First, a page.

Leading Economic Indicator

Doug Short published this article 4/22/16.  Not sure exactly how to use this information, but it seems to be something worth thinking about.

The Conference Board’s Leading Economic Index (LEI), which we report on monthly here, is a composite of ten indicators that stretches back to 1959. Over that multi-decade time frame, the US population has increased by about 84 percent. What would the LEI tell us about our economy if we adjusted the data for population growth?

Here is a chart of the LEI series with documented recessions as identified by the NBER. We’ve also overlaid the same series with a population-adjusted version based on the Census Bureau’s mid-month estimates and an extrapolation for the latest month. The LEI is 1.4% off its high. The population-adjusted LEI is 9.1% off its high. The peaks for both series occurred a decade ago in March of 2006. The unadjusted version is close to setting a new high, although it has trended sideways of late. The population-adjusted version is significantly less encouraging.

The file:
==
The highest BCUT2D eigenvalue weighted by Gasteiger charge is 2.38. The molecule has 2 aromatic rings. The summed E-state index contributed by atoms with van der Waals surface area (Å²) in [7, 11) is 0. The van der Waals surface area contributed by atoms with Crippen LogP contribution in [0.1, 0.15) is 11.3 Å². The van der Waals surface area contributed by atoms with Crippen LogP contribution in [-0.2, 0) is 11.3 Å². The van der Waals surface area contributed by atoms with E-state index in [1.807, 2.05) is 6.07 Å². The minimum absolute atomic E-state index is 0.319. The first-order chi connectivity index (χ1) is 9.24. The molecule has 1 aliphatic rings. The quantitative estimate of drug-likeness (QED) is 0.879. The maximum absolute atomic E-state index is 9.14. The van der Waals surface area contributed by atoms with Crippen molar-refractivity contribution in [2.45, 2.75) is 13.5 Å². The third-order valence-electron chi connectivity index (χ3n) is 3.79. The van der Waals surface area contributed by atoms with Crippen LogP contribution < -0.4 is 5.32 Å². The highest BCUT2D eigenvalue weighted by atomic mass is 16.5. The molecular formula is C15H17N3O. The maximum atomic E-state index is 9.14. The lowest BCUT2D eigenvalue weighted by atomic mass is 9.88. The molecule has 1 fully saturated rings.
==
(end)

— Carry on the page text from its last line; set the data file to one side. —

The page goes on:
Conference Board's LEI

For a sharper comparison of the relationship between the LEI and recessions, the next chart illustrates the percentage off the previous peak for the index across its entire history.

LEI from Peak

The population-adjusted version of the second overlay shows a sideways trend over the past year at a level well below its pre-recession peak. The implication is that the US economy is somewhere in the vicinity of two-thirds of the growth needed to recover fully from the last recession. By this metric, despite the distance in months since the end of the Great Recession in mid-2009, the economy remains at risk of a double dip recession.

The red line in the charts above offers a context for understanding the current state of politics in a presidential election year, which includes:

  • The appeal of Sanders to the younger citizens desperately seeking a path to financial stability, and
  • The strength of Trump among a broad base of financially challenged voters who haven’t fared well during the Fed-managed recovery.

Even without the population adjustment, this last recession has been particularly nasty, and the recovery is still incomplete.  Not that everyone didn’t know it, but it’s nice to see economic data that reflects the reality of so many people.

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